Electric Vehicle Charging Stations

White Paper on optimizing EV Infrastructure and EV charging station operations through Artificial Intelligence

Electrical Vehicle Infrastructure and Grid Aware EV Charging Optimization

For scalable deployment of EV infrastructure and grid-aware energy management systems, Netsity proposes artificial intelligence based data analysis, classification or clustering, system control, monitoring, design, and performance optimization for EV charging operations. Non-linear models can help in decision making based on a number of possible criteria including but not limited to electricity markets and pricing, battery degradation, state of charge, electrical losses, routing needs, desired profitability, best charging times for drivers, power system conditions, weather, time related data which can help in minimizing the peak loads on the grid and satisfy EV owner expectations.

White Paper Abstract

With growing electric vehicle fleets for a fossil free transport sector, expansion of charging infrastructure will be an intrinsic part, but it poses new challenges for EV infrastructure operators, utilities, fleet owners, smart cities or municipalities, communities, auto manufacturers, OEMs, apartments and condos, and workplaces. Deploying EV charging infrastructure at scale could result in power grid disruptions, vehicles running out of charge before completing their trips, electrical losses in fast charging technologies, increased cost of operating EV infrastructure and inefficient EV charging. With increasing adoption of BEVs in medium-heavy duty and trucking applications, existing charging facilities designed for passenger vehicles are, to a large extent, unsuitable and the power levels are inadequate. Fleet owners want to run their fleets to full capacity, enabling farther distances, more freight moved, more hours of operation, and positive total cost of ownership. Artificial intelligence technology and machine learning techniques can help with load management, peak shaving, demand response, forecasting dynamic charging load, autonomous process control in EV charging operations, smart scheduling and identifying the best locations for multi-megawatt new loads.

Updated On: August 2021

    White Paper Topics

    In this White Paper, we have attempted to address challenges in EV infrastruture with key objectives in load management, faster charging, minimizing energy losses, reducing the operating costs, and higher profitability. Following topics are covered:

    • Grid-aware energy management in EV infrastructure
    • EV charging process control
    • EV charging depot planning
    • Smart charging with load forecasting
    • Variable pricing & minimum GHG emissions
    White Paper References
    1. A Decision Support Framework for Grid-Aware Electric Bus Charge Scheduling. Geoffrey Pettet, Malini Ghosal, Shant Mahserejian, Sarah Davis, Siddharth Sridhar, Abhishek Dubeyy, and Michael Kintner-Meyer. Pacific Northwest National Laboratory, Richland, WA, USA. Vanderbilt University, Nashville, TN, USA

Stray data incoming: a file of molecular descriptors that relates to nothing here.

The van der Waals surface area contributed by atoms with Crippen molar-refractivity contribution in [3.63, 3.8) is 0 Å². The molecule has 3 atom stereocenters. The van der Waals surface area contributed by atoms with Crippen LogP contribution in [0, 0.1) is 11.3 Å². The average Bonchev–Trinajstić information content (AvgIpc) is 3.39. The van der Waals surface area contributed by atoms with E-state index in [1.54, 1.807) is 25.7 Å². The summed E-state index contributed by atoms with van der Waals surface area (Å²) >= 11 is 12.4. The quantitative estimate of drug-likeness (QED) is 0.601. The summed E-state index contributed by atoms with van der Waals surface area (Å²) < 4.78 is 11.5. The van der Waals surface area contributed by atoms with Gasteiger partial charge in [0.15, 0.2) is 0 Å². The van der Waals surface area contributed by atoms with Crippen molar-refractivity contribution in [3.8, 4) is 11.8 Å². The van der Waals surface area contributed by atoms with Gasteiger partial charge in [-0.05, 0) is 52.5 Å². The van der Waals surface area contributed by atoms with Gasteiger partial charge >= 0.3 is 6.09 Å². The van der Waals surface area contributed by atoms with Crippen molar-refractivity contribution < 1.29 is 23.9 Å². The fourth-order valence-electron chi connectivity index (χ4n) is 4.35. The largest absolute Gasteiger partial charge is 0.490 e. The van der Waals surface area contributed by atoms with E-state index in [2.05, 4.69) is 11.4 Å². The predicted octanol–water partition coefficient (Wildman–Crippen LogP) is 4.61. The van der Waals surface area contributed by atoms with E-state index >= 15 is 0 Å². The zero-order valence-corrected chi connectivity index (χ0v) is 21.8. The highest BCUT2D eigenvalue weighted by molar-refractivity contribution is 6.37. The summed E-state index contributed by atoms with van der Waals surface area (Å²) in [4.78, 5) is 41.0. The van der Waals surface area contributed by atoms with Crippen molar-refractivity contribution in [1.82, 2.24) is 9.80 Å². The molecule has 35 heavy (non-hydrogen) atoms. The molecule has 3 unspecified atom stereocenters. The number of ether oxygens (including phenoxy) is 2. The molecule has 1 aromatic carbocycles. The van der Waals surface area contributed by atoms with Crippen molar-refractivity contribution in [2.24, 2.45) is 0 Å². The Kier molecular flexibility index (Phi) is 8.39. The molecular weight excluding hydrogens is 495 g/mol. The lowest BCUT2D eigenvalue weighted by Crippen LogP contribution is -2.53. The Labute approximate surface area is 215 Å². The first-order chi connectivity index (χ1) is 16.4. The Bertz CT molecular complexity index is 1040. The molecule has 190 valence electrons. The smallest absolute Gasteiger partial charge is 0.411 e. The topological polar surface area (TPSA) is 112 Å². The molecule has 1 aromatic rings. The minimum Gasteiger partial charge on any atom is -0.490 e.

2. Application and machine learning methods for dynamic load point controls of electric vehicles (xEVs). Danting Cao, Jonathan Lerch, Daniel Stetter, Martin Neuburger, Ralf Wörner.
      Institute of Sustainable Energy Engineering and Mobility, University of Applied Sciences Esslingen, Kanalstreet 33, 73728 Esslingen am Neckar, Germany. Fraunhofer-Institut für Arbeitswirtschaft und Organisation IAO, Nobelstreet 12, 70569 Stuttgart, Germany
    3. Electric Vehicle Charging Load Forecasting: A Comparative Study of Deep Learning Approaches. Juncheng Zhu, Zhile Yang, Monjur Mourshed, Yuanjun Guo, Yimin Zhou,
      Yan Chang, Yanjie Wei and Shengzhong Feng. School of Information Engineering, Zhengzhou University, Zhengzhou 450001, China. Shenzhen Institute of Advanced Technology, Chinese Academy of Sciences, Shenzhen 518055, China. School of Engineering, Cardiff University, Cardiff CF24 3AA, UK. School of Software Engineering, University of Science and Technology of China, Hefei 230026, China
    4. Intelligent Charging Algorithm for Electric Vehicles. Jacob Sörme. KTH Royal Insitute of Technology. School of Electrical Engineering and Computer Science
    5. Machine Learning Approaches for EV Charging Behavior: A Review. Sakib Shahriar. AR Al-Ali (Life Senior Member, IEEE), Ahmed H Osman (Senior Member, IEEE), Salam Dhou (Member, IEEE), Mais Nijim (Member, IEEE). Department of Computer Science and Engineering, American University of Sharjah, Sharjah, United Arab Emirates. Department of Electrical Engineering, American University of Sharjah, Sharjah, United Arab Emirates. Department of Electrical Engineering and Computer Science, Texas A&M University-Kingsville, Kingsville, TX 78363, USA
    6. Reinforcement Learning for Electric Vehicle Charging using Dueling Neural Networks. Gargya Gokhale, Bert Claessens, Chris Develder. IDLab, Ghent University – imec. Eindhoven University of Technology
    7. Review on Scheduling, Clustering, and Forecasting Strategies for Controlling Electric Vehicle Charging: Challenges and Recommendations. Ali Saadon Al-Ogaili, Juhana Tengku, Nur Azzammudin Rahmat, M. A. Hannan, Agileswari K. Ramasamy, Marayati Marsadek, Mohammad Faisal. Universiti Tenaga Nasional (UNITEN)
    8. Ultra-Short-Term Load Demand Forecast Model Framework Based on Deep Learning. Hongze Li, Hongyu Liu, Hongyan Ji, Shiying Zhang and Pengfei Li. School of Economics and Management, North China Electric Power University, Beijing 102206, China